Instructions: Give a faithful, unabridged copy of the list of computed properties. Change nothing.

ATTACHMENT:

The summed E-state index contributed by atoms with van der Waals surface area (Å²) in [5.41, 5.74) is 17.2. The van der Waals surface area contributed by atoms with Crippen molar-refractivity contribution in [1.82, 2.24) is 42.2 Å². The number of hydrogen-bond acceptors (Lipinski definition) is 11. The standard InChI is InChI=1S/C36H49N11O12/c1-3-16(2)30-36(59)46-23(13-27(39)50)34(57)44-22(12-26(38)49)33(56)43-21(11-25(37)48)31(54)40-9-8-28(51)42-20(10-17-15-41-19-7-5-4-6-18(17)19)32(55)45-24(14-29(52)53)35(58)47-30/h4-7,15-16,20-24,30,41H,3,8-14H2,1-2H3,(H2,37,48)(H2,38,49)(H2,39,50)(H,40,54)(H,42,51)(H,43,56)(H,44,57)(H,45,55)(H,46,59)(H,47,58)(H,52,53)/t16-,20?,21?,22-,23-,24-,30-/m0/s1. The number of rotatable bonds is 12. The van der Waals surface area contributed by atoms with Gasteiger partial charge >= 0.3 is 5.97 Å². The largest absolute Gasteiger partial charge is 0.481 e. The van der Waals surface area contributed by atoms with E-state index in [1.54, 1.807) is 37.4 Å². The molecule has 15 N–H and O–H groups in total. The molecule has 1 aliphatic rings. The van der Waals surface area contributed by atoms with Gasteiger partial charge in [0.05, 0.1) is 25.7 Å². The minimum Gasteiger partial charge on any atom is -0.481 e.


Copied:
The summed E-state index contributed by atoms with van der Waals surface area (Å²) in [5.41, 5.74) is 17.2. The van der Waals surface area contributed by atoms with Crippen molar-refractivity contribution in [1.82, 2.24) is 42.2 Å². The number of hydrogen-bond acceptors (Lipinski definition) is 11. The standard InChI is InChI=1S/C36H49N11O12/c1-3-16(2)30-36(59)46-23(13-27(39)50)34(57)44-22(12-26(38)49)33(56)43-21(11-25(37)48)31(54)40-9-8-28(51)42-20(10-17-15-41-19-7-5-4-6-18(17)19)32(55)45-24(14-29(52)53)35(58)47-30/h4-7,15-16,20-24,30,41H,3,8-14H2,1-2H3,(H2,37,48)(H2,38,49)(H2,39,50)(H,40,54)(H,42,51)(H,43,56)(H,44,57)(H,45,55)(H,46,59)(H,47,58)(H,52,53)/t16-,20?,21?,22-,23-,24-,30-/m0/s1. The number of rotatable bonds is 12. The van der Waals surface area contributed by atoms with Gasteiger partial charge >= 0.3 is 5.97 Å². The largest absolute Gasteiger partial charge is 0.481 e. The van der Waals surface area contributed by atoms with E-state index in [1.54, 1.807) is 37.4 Å². The molecule has 15 N–H and O–H groups in total. The molecule has 1 aliphatic rings. The van der Waals surface area contributed by atoms with Gasteiger partial charge in [0.05, 0.1) is 25.7 Å². The minimum Gasteiger partial charge on any atom is -0.481 e.